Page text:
Senate reaches deal on long-stalled energy bill
© Greg Nash
The Senate is moving forward with a long-stalled energy bill after two Democratic senators dropped their holds on the legislation. 
 
 
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The move could allow for the energy bill to be back on the Senate floor as soon as next week, though the exact timing is up to McConnell and Minority Leader Harry ReidHarry Mason ReidBiden fails to break GOP 'fever' Nevada governor signs law making state first presidential primary Infighting grips Nevada Democrats ahead of midterms MORE (Nev.).
 
"It will be up to the two leaders to determine. We kind of hoped, thinking, maybe we could do something this afternoon," Sen. Lisa MurkowskiLisa Ann MurkowskiPortman: Republicans are 'absolutely' committed to bipartisan infrastructure bill Democrats facing tough reelections back bipartisan infrastructure deal Centrists gain foothold in infrastructure talks; cyber attacks at center of Biden-Putin meeting MORE (R-Alaska) told reporters Wednesday evening. "There will be a couple days next week." 
 
The Alaska senator wants the energy bill to be completed before the Senate starts its work on appropriations bills and suggested it could be wrapped up in as little as a day.
 
Reid suggested while the legislation wasn't "perfect," he supported moving forward with the bill.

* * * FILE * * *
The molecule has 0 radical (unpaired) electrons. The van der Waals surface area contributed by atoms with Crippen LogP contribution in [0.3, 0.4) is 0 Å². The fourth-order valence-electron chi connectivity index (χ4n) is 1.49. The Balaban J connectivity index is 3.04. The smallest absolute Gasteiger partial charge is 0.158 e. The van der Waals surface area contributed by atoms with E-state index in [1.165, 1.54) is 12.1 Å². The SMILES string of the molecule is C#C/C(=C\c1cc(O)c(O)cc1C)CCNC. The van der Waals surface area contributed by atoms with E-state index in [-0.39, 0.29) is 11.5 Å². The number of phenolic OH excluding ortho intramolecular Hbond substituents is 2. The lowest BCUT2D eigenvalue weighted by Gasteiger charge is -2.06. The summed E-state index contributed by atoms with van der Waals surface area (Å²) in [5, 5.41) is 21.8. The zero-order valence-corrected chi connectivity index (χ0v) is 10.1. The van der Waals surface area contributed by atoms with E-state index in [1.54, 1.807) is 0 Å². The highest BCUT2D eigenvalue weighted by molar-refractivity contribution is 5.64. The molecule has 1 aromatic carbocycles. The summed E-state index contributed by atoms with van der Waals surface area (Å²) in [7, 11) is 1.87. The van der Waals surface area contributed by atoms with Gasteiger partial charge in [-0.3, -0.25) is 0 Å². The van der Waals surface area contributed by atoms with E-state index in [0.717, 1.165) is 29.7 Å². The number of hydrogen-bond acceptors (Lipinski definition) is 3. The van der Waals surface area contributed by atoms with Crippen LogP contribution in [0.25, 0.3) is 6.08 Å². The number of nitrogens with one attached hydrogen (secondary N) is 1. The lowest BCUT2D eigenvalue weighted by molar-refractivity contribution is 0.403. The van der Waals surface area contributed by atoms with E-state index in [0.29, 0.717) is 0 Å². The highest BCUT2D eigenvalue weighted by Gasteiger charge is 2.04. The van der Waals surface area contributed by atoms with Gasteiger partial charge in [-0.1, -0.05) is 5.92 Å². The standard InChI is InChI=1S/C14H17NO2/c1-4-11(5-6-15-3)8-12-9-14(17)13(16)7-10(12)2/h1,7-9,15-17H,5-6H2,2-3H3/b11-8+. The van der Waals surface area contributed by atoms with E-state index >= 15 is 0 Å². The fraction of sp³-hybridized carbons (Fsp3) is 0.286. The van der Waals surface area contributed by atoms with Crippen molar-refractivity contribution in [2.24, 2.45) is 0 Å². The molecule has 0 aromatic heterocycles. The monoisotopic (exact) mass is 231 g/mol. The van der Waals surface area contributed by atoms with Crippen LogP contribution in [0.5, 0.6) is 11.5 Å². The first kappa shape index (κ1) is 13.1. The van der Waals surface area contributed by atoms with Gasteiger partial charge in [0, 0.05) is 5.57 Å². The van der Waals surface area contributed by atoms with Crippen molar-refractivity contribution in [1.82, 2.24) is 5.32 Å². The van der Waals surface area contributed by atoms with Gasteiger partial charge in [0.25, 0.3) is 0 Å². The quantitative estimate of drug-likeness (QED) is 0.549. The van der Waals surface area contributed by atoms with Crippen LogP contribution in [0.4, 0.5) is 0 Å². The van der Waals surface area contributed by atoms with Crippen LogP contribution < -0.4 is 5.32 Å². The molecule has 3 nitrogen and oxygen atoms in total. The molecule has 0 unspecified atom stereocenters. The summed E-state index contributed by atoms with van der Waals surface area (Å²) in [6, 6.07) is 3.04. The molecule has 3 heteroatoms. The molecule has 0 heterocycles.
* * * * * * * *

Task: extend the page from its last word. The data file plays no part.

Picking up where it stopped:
"I'm gratified that we're able to reach this agreement. This is an important piece of legislation," he said. "We're trying to work things out through compromise. This is a good opportunity for us to show that we can do that." 
 
The Senate is currently working on a long-term reauthorization of Federal Aviation Administration (FAA) programs, but Sen. John ThuneJohn Randolph ThuneCongress barrels toward debt cliff Trump endorses Murkowski challenger Yellen: Disclosure of tax data to ProPublica a 'very serious situation' MORE (R-S.D.) said he wants to finish work on the legislation this week.
 
 
Nelson had pledged to block the legislation over concerns about an amendment from Sen. Bill Cassidy (R-La.) on offshore drilling. 
 
Cassidy, however, withdrew his amendment, with Nelson calling the move "yet another small victory today in our ongoing fight to keep oil rigs away from Florida’s coast." 
 
The energy bill has drawn pushback from Heritage Action, a conservative outside group, which argues it would be a "significant expansion of the federal government." 
 
The group threatened earlier this year to make the energy bill a "key vote in our legislative scorecard." Dan Holler, the group's vice president for communications and government relations, said Wednesday evening that he was "re-upping" the warning after Senate leadership announced the deal. 
 
Stabenow, separately, had blocked the energy bill that she otherwise supports in an effort to make progress on a separate deal on aid for the Flint, Mich., drinking water crisis. 
 
 
Stabenow slammed Lee Wednesday but pledged to continue to try to find a way forward. 
 
“It’s totally unacceptable that Sen. Lee continues to block a vote on our fully paid-for, bipartisan agreement to help Flint and other communities across the nation who have serious lead and water problems," she said. "We will not give up until this gets done using whatever legislative vehicle it takes.”
 
The bipartisan energy bill stalled earlier this year after a floor fight erupted over providing help to Flint. After Democrats initially pressed for $600 million, lawmakers have spent weeks negotiating a $250 million package to to pay for water infrastructure repairs in Flint and elsewhere.